Fresh and Affordable Superfoods to Enhance Your Dog’s Commercial Diet
: Christie Roening, for TAP
Store-bought dog food can be healthy and convenient for your furry friend. But, did you know it can also be enhanced with wholesome, fresh food? Nutrition is the best way to support your dog in living a flourishing, healthy life so why not add a little pizazz to their dry or canned commercial food?
Let’s talk about inexpensive, delicious ways for your pup to enjoy their meals even more! First, we’ll discuss what not to do. After we have that out of the way, we’ll dig into the fun stuff and talk about food, portion sizes, and benefits.
Ready to Enhance Your Dog’s Food?
Don’t do this:
DON’T mix together foods without consulting your veterinarian first. Your dog may have an allergy, illness, or other ailment that additives, fresh or not, could exacerbate.
DON’T mix therapeutic foods, medicine, or pills with other food unless your vet approves.
DO ensure the food you’re adding is safe for your dog.
DO use appropriate portions of commercial and fresh food.
DO SLOWLY introduce fresh food to commercial food, to make sure your pup doesn’t have issues. Canine Journal provides an excellent guide of introducing new food:
Enhancers for Dry Kibble and Wet Canned Food: Bad Foods and Good Foods
Thankfully, there are several, tasty options to choose from that your pup will love! Unfortunately, there are also tasty foods that cannot be eaten. Read on for specifics.
Eggs – Add a cooked or raw egg (no shell!) as a great source of protein.
Yogurt – Non-fat or low-fat plain yogurt provides probiotics that are great for your pooch’s digestive system and just 1 – 2 teaspoons per 16 pounds will do. My dogs go nuts for this creamy treat!
Canned fish – Sardines and pink salmon are packed with omega-3 fatty acids that help keep a dog’s coat shiny and moisturized. Mix one small fish with a meal a day or a couple of times a week. If you get canned fish, make sure it’s in water! Soy, olive oil or salt may not be great for your pooch’s tummy.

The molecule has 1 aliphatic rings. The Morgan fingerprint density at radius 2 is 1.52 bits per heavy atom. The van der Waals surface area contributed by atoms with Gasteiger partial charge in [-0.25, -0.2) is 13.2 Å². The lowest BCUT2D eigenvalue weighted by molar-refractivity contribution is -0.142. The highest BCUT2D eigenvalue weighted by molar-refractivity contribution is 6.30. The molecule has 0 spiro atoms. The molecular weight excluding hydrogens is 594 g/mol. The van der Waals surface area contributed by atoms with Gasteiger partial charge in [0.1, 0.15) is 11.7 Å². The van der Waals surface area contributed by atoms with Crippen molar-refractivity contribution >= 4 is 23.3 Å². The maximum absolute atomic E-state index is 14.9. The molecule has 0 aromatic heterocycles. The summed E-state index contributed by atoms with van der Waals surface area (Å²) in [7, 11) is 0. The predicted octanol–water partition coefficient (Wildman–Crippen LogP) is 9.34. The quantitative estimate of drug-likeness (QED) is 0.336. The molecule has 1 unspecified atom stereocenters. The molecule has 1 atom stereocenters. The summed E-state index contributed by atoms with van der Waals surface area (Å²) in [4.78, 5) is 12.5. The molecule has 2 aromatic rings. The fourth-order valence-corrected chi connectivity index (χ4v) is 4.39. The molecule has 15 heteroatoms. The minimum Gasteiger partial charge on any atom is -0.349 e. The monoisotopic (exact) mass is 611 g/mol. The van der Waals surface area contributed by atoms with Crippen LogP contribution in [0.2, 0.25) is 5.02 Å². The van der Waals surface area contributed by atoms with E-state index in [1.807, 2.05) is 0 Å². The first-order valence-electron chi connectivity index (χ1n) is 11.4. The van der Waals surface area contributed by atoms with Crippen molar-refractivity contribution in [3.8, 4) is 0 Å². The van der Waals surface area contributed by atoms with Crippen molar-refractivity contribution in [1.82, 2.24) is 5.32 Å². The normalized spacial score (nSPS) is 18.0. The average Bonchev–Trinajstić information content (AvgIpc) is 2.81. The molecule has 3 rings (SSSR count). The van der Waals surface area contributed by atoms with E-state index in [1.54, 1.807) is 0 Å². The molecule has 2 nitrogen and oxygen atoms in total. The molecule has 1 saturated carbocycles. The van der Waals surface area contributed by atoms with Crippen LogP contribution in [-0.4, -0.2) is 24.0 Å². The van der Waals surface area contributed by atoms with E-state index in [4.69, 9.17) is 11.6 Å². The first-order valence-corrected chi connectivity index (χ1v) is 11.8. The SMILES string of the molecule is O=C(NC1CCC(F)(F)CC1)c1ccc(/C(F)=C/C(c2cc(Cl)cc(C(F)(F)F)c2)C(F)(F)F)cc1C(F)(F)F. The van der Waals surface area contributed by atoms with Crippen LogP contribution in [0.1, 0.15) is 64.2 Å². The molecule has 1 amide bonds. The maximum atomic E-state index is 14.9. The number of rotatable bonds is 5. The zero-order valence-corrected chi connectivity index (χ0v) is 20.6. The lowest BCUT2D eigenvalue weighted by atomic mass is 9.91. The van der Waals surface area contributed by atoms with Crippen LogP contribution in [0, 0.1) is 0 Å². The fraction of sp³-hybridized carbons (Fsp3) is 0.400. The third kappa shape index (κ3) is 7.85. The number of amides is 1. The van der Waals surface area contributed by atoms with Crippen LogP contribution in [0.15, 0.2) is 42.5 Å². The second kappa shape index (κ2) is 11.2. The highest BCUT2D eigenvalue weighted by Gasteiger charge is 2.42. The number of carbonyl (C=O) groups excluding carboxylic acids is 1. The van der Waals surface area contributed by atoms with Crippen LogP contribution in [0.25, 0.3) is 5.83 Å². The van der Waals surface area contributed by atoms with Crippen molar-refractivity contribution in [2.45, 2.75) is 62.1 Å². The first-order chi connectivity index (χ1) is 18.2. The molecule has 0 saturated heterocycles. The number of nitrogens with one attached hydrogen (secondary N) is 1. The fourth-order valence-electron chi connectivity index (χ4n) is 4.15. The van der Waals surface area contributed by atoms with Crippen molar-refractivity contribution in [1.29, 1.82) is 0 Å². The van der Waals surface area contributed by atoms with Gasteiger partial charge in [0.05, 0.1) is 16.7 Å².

Cottage cheese – For a medium sized dog, add 1 – 2 tablespoons a day to their meals for a calcium boost. Make sure your pup isn’t lactose intolerant, first.
Muscle Meat – Raw or slight cooked chicken, turkey, lean beef when mixed with their food, will provide extra nutrition for your pup. NEVER feed cooked bones as they are a MAJOR CHOKING HAZARD!
Kefir – Add 1-2 teaspoons for every 16 pounds of unflavored kefir daily. Kefir is anti-fungal, anti-bacterial, with many added benefits. It may even help against nasty yeast infections!
Vegetables – Lettuce, carrots, broccoli, spinach, and frozen peas can be mixed with kibble or make terrific treats. Use small amounts of broccoli, as it can cause gas, and a ⅛ cup frozen peas for a medium-sized dog. Lettuce and spinach can be fed a few leaves a day. Leafy, green veggies are a hit with my hound dog, but not so much my picky beagle so it’s a matter of preference for your pup. For better digestion and nutrition absorption, steam them or blitz them in a mixer.
Fruit – Bananas, apples, pears, melon, and blueberries are nutritious and safe for dog consumption. Feed in small portions as fruit has a lot of natural sugar that could potentially cause health issues, if too much sugar is consumed. If you’re mixing with kibble, use only a fistfull of blueberries, a couple of chunks of melon or apple, and only two or three banana slices.
Pumpkin Puree – For a medium-sized dog, add a tablespoon of 100% pure canned pumpkin puree to kibble to improve digestive health, benefit eye health, and keep your dog’s coat healthy.
Now that we’ve covered tasty foods for your fur baby, let’s talk about what foods to avoid.
Avocados – Toxic to dogs, best to avoid feeding to your dog.
Grapes – Grapes and raisins are toxic for your pooch and can cause kidney failure.
Macadamia nuts – Toxic to dogs.
Mushrooms – Different types can cause various issues such as intestinal, kidney, and liver problems.
Onions – Can cause anemia in dogs.
Pacific Northwest raw fish – There are instances of salmon disease found in raw fish caught in the Pacific Northwest, that can be fatal to dogs.
Caffeine and Chocolate – Toxic, do not give to dogs.
Xylitol – A sugar-free sweetener commonly found in sugar-free chewing gum, some brands of peanut butter, certain baked goods, and other items safe for human consumption but NOT SAFE for dog consumption. Always check labels!